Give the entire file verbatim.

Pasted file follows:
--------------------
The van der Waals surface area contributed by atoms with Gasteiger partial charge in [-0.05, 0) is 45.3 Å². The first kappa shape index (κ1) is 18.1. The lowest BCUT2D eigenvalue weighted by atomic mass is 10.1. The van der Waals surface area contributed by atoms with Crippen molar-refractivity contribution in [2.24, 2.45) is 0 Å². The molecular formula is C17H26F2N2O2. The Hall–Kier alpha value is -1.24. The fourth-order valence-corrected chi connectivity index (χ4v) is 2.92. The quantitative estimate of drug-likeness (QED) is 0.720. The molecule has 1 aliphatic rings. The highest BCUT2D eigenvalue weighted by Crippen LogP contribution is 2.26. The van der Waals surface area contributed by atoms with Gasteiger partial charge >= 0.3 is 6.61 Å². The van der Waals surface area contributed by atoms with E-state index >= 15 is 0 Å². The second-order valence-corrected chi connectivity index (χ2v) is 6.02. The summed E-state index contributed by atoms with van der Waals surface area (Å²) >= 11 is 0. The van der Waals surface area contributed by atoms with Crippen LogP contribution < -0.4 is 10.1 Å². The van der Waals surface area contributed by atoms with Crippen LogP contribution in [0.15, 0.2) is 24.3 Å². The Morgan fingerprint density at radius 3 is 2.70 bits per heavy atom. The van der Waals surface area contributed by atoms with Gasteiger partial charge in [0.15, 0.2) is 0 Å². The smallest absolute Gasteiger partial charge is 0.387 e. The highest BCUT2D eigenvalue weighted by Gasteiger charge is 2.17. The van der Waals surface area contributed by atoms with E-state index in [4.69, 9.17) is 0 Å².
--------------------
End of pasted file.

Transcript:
The van der Waals surface area contributed by atoms with Gasteiger partial charge in [-0.05, 0) is 45.3 Å². The first kappa shape index (κ1) is 18.1. The lowest BCUT2D eigenvalue weighted by atomic mass is 10.1. The van der Waals surface area contributed by atoms with Crippen molar-refractivity contribution in [2.24, 2.45) is 0 Å². The molecular formula is C17H26F2N2O2. The Hall–Kier alpha value is -1.24. The fourth-order valence-corrected chi connectivity index (χ4v) is 2.92. The quantitative estimate of drug-likeness (QED) is 0.720. The molecule has 1 aliphatic rings. The highest BCUT2D eigenvalue weighted by Crippen LogP contribution is 2.26. The van der Waals surface area contributed by atoms with Gasteiger partial charge >= 0.3 is 6.61 Å². The van der Waals surface area contributed by atoms with E-state index >= 15 is 0 Å². The second-order valence-corrected chi connectivity index (χ2v) is 6.02. The summed E-state index contributed by atoms with van der Waals surface area (Å²) >= 11 is 0. The van der Waals surface area contributed by atoms with Crippen LogP contribution < -0.4 is 10.1 Å². The van der Waals surface area contributed by atoms with Crippen LogP contribution in [0.15, 0.2) is 24.3 Å². The Morgan fingerprint density at radius 3 is 2.70 bits per heavy atom. The van der Waals surface area contributed by atoms with Gasteiger partial charge in [0.15, 0.2) is 0 Å². The smallest absolute Gasteiger partial charge is 0.387 e. The highest BCUT2D eigenvalue weighted by Gasteiger charge is 2.17. The van der Waals surface area contributed by atoms with E-state index in [4.69, 9.17) is 0 Å².